Ten Days in the Valley
- TV Show
- run date
- Kyra Sedgwick, Erika Christensen, Malcolm-Jamal Warner
- Current Status
- In Season
At the time her daughter is abducted, Jane Sadler has consumed quite a bit of red wine; she’s taken Ambien, snorted cocaine, and has spent nearly six hours in an entirely different building than her sleeping child, at times also falling asleep herself. Jane Sadler is not a flawed female protagonist — Jane Sadler is a stone-cold wreck.
She’s also super high.
Now, that’s not to say it’s Jane’s fault that her daughter was kidnapped. That would be the fault of whoever did the kidnapping, and as an audience, we’re supposed to care both about who that kidnapper might be and how Jane’s unpredictable lifestyle might have made her daughter a target. There’s the ex-husband freshly out of rehab who isn’t thrilled with the current custody agreement for their daughter, Lake. There’s the entire San Diego police department, which Jane exposed for police corruption in an Oscar-winning documentary. There’s Jane’s chipper assistant, who’s secretly sleeping with (and lying for) her husband. And there’s the policeman she keeps pilfering story lines from for the scripted cop show she created.
Jane has a lot of balls in the air, and a lot of people in her life who might want to pop them. It’s not the show’s job to make us like her, but it is the show’s responsibility to make us care about her unfortunate situation, a task greatly aided by an expert portrayer of complicated women, Kyra Sedgwick. Complication is, indeed, the name of the game when it comes to Jane’s life, so let’s comb this premiere for clues and see if we can’t establish a little work/life/TV balance.
(Let me just quickly light my writing candle for ambiance, pour my writing wine to settle my nerves, and power on this completely useless walkie-talkie — all right, here we go!)
The premiere opens with Jane trying and failing to meditate, only to come out of her mental vacation remembering that she needs to buy paper towels. Even in a show that largely focuses on the double standards against ambitious working women, this felt like the most relatable moment of the premiere.
Pete (Kick Gurry), the husband Jane is separated from, brings their daughter Lake (Abigail Pniowsky) back after spending the weekend together, and asks Jane if it would be okay for him to take Lake to their cabin in Ojai tomorrow. Jane says no because children typically go to school on Mondays and because it’s not one of his court-appointed days. Pete yells that he pees in cups for Jane and drinks tons of tea instead of snorting tons of powder now, so why can’t he illegally take his daughter out of school?! Let’s be clear: Pete sucks.
Cute li’l Lake does not suck and is perhaps the hippest 8-year-old since Punky Brewster, dancing along to Anderson .Paak’s “Come Down” while her mom works and her nanny tries to change the song before it says, “Gucci pants on, let me take these bitches off.” During bedtime reading, Lake asks her mom if they can tell secrets and confesses that sometimes when she’s with her dad, she misses Jane so much she “wants to go to heaven.” Jane assures her everything will be fine…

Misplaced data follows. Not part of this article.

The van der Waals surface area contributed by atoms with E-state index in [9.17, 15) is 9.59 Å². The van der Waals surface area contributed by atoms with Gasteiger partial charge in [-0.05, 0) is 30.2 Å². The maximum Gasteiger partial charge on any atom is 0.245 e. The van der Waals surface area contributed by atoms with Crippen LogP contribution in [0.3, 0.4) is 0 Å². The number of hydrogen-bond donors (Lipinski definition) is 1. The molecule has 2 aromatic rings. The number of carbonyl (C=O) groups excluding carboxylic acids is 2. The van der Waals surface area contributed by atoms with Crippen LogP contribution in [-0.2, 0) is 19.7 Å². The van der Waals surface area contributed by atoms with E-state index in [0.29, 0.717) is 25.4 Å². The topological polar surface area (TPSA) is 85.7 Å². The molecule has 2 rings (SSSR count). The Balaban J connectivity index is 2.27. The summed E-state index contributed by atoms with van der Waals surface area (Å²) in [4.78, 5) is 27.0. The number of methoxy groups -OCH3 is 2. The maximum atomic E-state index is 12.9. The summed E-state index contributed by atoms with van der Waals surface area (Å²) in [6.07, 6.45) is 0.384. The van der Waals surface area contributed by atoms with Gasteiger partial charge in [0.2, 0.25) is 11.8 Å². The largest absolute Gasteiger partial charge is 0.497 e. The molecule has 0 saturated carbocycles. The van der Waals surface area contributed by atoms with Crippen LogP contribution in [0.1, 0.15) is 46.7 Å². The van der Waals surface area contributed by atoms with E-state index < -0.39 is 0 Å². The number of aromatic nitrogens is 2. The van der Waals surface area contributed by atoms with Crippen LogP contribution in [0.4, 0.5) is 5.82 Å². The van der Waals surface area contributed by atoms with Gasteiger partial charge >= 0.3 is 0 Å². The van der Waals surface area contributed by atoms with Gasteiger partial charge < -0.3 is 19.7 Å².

And everything is fine! Everything is totally fine until Jane promises Lake that she won’t leave if Lake falls asleep in her bed. When Jane makes a promise — look alive. She is not going to keep it. And when a TV show’s main character starts singing a slow a capella version of “Amazing Grace” to their precious child — look alive. Because that baby is about to get kidnapped.
Jane pops an Ambien, then then wakes up to the director of her cop show calling to tell her that she has to rewrite the pivotal love scene in the episode they’re currently filming, and she needs to do it by 4 a.m. So Jane takes a baby monitor with her, leaving Lake sleeping in her bed and the sliding door cracked open, and heads out to the shed in the backyard where she writes. As she will insist up and down later, she’s 10 feet from her daughter…who is asleep…in an unlocked house…and an 8-year-old child.
Also, Jane starts drinking wine as soon as she sits down at her computer around 10 p.m., and when that just makes her fall asleep, she calls her drug dealer PJ for a special bike delivery of Adderall. When PJ only has cocaine, she snorts said cocaine and stashes the rest in a broken guitar in her office. And, boy, does it do the trick! With a little writing advice from her friendly local drug dealer, Jane knocks out the scene by 3:30 a.m. and heads back to the house…where she finds the door she left open closed and locked. After finding all the other doors locked, Jane smashes the glass and unlocks the door from the inside, races to her bedroom, and finds that her daughter is no longer sleeping there. She’s gone. (Recap continues on next page)